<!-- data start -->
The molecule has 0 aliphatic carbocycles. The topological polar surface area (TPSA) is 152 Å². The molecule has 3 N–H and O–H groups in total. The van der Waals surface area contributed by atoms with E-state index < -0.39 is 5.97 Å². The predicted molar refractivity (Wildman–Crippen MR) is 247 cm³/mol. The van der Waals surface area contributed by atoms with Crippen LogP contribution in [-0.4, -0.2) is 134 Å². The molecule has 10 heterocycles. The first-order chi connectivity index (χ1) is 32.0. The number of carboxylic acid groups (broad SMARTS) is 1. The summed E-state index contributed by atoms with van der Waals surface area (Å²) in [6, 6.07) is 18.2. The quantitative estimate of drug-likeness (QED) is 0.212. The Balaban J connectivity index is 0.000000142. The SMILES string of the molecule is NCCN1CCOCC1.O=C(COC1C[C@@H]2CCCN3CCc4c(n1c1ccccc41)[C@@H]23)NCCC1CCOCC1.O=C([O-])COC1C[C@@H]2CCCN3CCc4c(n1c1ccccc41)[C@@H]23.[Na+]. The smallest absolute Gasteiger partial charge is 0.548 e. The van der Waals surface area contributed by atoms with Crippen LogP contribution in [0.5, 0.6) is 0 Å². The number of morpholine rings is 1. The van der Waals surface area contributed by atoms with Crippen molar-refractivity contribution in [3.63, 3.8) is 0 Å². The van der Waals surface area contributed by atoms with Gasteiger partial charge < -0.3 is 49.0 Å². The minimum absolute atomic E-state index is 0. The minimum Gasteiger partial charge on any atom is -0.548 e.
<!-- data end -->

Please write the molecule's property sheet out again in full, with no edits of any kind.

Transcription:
The molecule has 0 aliphatic carbocycles. The topological polar surface area (TPSA) is 152 Å². The molecule has 3 N–H and O–H groups in total. The van der Waals surface area contributed by atoms with E-state index < -0.39 is 5.97 Å². The predicted molar refractivity (Wildman–Crippen MR) is 247 cm³/mol. The van der Waals surface area contributed by atoms with Crippen LogP contribution in [-0.4, -0.2) is 134 Å². The molecule has 10 heterocycles. The first-order chi connectivity index (χ1) is 32.0. The number of carboxylic acid groups (broad SMARTS) is 1. The summed E-state index contributed by atoms with van der Waals surface area (Å²) in [6, 6.07) is 18.2. The quantitative estimate of drug-likeness (QED) is 0.212. The Balaban J connectivity index is 0.000000142. The SMILES string of the molecule is NCCN1CCOCC1.O=C(COC1C[C@@H]2CCCN3CCc4c(n1c1ccccc41)[C@@H]23)NCCC1CCOCC1.O=C([O-])COC1C[C@@H]2CCCN3CCc4c(n1c1ccccc41)[C@@H]23.[Na+]. The smallest absolute Gasteiger partial charge is 0.548 e. The van der Waals surface area contributed by atoms with Crippen LogP contribution in [0.5, 0.6) is 0 Å². The number of morpholine rings is 1. The van der Waals surface area contributed by atoms with Crippen molar-refractivity contribution in [3.63, 3.8) is 0 Å². The van der Waals surface area contributed by atoms with Gasteiger partial charge < -0.3 is 49.0 Å². The minimum absolute atomic E-state index is 0. The minimum Gasteiger partial charge on any atom is -0.548 e.